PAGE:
From (1), the implied probability of Hungary being a eurozone member by year T:

(2) Prob[.sub.t](EM[U.sub.T]) = [Spread[.sub.T.sup.Non-EMU] - F[S.sub.t,T]]/[Spread[.sub.T.sup.Non-EMU] - Spread[.sub.T.sup.EMU]].

F[S.sub.t,T] can be calculated from forint and euro zero coupon curves. For the other two determinants of Prob[.sub.t](EM[U.sub.T]) one has to make assumptions. Euro-denominated Hungarian sovereign bonds currently trade around 20 basis points above euro swaps, that is, the default risk premium is already quite close to levels observable within the eurozone. Therefore the authors assume a 20 basis point value for Spread[.sub.T.sup.EMU].

More problematic is the choice of Spread[.sub.T.sup.Non-EMU], that is, the expected future interest rate differential if Hungary stayed out of the eurozone. Interest rate differentials are expected to decline from current levels for a number of reasons. First, with EU membership, Hungary will be better able to differentiate itself as a converging economy and may get more insulated from financial contagion coming from emerging markets. The result of this will be a decline in the currency risk premium and a shrinking of the interest rate differential. Second, the exchange rate stability required during the run-up to full eurozone membership can have a similar effect. Third, domestic interest rates may decrease as a result of progress in disinflation.


There are several approaches in the literature to approximate the value of Spread[.sub.T.sup.Non-EMU]. De Grauwe (1996) makes use of historical average of spreads, a J.P. Morgan study (1997) uses international measures of risk, Favero et al. (1997) estimate a central bank reaction function, and Lund (1998) builds a model for the term structure. For reasons of simplicity, this article uses historical averages of implied forward differentials.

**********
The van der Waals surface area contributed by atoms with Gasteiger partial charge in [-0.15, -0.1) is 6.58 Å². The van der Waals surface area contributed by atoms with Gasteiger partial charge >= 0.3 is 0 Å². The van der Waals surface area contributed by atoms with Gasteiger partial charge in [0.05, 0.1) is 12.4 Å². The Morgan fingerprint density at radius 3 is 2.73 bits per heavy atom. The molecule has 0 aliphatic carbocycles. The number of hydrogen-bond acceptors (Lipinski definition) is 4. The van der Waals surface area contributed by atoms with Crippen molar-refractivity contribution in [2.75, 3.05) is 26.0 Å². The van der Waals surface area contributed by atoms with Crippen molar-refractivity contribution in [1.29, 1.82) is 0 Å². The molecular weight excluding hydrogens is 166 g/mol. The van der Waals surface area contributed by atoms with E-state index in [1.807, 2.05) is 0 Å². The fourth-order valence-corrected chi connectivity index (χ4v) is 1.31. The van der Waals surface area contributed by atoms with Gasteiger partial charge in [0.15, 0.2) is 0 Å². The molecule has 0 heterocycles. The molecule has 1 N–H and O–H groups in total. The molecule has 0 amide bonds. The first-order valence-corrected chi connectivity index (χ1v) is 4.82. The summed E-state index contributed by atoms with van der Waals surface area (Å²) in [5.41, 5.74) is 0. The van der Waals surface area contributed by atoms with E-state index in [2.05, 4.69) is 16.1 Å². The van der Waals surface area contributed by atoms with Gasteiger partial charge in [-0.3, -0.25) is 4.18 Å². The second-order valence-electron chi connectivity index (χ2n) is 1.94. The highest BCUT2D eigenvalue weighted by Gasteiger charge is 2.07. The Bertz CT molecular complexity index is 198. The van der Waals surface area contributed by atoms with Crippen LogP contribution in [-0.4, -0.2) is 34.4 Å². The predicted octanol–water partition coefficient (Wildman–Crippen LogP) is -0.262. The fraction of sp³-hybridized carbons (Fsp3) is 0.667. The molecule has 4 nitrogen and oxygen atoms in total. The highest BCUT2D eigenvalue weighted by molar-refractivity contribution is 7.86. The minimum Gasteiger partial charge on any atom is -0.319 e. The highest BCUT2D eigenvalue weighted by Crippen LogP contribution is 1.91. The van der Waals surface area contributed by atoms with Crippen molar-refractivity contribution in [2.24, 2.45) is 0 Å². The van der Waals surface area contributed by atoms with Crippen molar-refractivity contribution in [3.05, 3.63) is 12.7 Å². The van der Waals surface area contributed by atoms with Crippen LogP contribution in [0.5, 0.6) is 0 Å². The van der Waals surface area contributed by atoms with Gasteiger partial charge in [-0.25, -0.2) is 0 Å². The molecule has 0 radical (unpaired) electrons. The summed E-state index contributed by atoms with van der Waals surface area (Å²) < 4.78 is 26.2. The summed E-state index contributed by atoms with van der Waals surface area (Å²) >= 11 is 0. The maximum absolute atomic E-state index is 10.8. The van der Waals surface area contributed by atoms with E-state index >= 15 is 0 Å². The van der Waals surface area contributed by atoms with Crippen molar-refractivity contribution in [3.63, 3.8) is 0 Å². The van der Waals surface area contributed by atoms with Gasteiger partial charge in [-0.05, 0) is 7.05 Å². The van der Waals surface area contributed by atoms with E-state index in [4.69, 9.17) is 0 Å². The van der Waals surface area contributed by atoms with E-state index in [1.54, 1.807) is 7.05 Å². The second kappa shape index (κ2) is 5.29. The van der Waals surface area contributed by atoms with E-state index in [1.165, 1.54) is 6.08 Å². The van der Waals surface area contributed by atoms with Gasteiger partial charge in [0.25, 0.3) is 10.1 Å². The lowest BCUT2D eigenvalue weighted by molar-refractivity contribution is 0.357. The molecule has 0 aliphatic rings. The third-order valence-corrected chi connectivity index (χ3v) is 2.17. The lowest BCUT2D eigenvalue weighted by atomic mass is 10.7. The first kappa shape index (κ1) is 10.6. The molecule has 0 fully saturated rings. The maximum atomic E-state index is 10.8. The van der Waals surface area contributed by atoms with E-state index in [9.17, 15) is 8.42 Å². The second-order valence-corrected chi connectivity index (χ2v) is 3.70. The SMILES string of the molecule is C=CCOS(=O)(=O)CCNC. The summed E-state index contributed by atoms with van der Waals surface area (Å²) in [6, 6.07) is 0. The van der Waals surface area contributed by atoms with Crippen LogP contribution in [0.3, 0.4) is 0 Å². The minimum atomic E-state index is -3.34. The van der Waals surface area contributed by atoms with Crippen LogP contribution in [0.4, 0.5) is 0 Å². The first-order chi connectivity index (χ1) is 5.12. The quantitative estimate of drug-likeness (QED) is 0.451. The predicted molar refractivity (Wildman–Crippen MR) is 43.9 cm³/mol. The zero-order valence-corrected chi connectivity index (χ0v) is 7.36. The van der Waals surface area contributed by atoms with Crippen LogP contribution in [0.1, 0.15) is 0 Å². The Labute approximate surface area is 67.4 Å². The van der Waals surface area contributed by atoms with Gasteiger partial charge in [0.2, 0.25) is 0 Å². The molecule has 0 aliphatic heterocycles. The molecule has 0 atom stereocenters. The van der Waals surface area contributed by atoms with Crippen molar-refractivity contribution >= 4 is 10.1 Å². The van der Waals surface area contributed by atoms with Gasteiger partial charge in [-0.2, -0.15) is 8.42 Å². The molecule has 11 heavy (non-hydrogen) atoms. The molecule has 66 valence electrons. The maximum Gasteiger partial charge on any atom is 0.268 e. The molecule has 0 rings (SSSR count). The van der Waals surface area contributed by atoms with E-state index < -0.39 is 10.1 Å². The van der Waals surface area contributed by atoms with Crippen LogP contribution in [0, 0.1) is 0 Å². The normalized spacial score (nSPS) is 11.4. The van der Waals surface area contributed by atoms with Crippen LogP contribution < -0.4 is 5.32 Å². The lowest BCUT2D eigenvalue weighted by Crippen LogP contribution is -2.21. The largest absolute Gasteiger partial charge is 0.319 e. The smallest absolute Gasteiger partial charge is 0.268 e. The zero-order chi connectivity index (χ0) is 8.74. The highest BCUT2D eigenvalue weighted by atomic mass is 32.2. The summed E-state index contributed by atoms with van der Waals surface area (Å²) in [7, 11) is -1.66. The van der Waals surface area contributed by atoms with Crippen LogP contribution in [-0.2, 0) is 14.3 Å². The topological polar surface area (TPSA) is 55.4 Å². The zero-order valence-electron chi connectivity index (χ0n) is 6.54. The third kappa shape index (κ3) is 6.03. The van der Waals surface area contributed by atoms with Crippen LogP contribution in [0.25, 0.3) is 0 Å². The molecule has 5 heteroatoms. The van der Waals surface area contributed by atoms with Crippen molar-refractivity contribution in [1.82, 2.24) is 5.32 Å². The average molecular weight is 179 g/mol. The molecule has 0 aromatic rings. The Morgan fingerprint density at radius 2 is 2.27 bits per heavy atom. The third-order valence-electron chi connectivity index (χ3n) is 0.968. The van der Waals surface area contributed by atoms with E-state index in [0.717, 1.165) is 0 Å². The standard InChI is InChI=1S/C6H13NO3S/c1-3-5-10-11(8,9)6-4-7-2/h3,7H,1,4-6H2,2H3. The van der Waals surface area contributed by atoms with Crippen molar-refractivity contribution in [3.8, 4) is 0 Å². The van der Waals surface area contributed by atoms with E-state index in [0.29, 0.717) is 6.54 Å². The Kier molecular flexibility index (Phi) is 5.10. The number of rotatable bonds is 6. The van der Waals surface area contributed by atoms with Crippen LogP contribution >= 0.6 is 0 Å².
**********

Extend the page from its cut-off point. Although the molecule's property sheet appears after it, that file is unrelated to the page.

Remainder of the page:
These differentials can be useful in approximating Spread[.sub.T.sup.Non-EMU], but beyond a given horizon, the possibility of eurozone membership is discounted into them as shown in (1). Therefore, one should choose a future year in which Hungary is already an EU member but the probability of full eurozone membership is technically 0. For instance, the year 2005 satisfies these conditions. Between the middle of 2001 and the middle of 2004, the average of one-year implied forward differentials for 2005 was around 430 basis points. Accordingly, the authors use a fixed value of 450 basis points for an estimate of Spread[.sub.T.sup.Non-EMU]. However, the fact that forward differentials exhibited significant volatility around this historical average (see Figure 1) points to the limitations of such an approach and suggests that any results should be interpreted with considerable caution.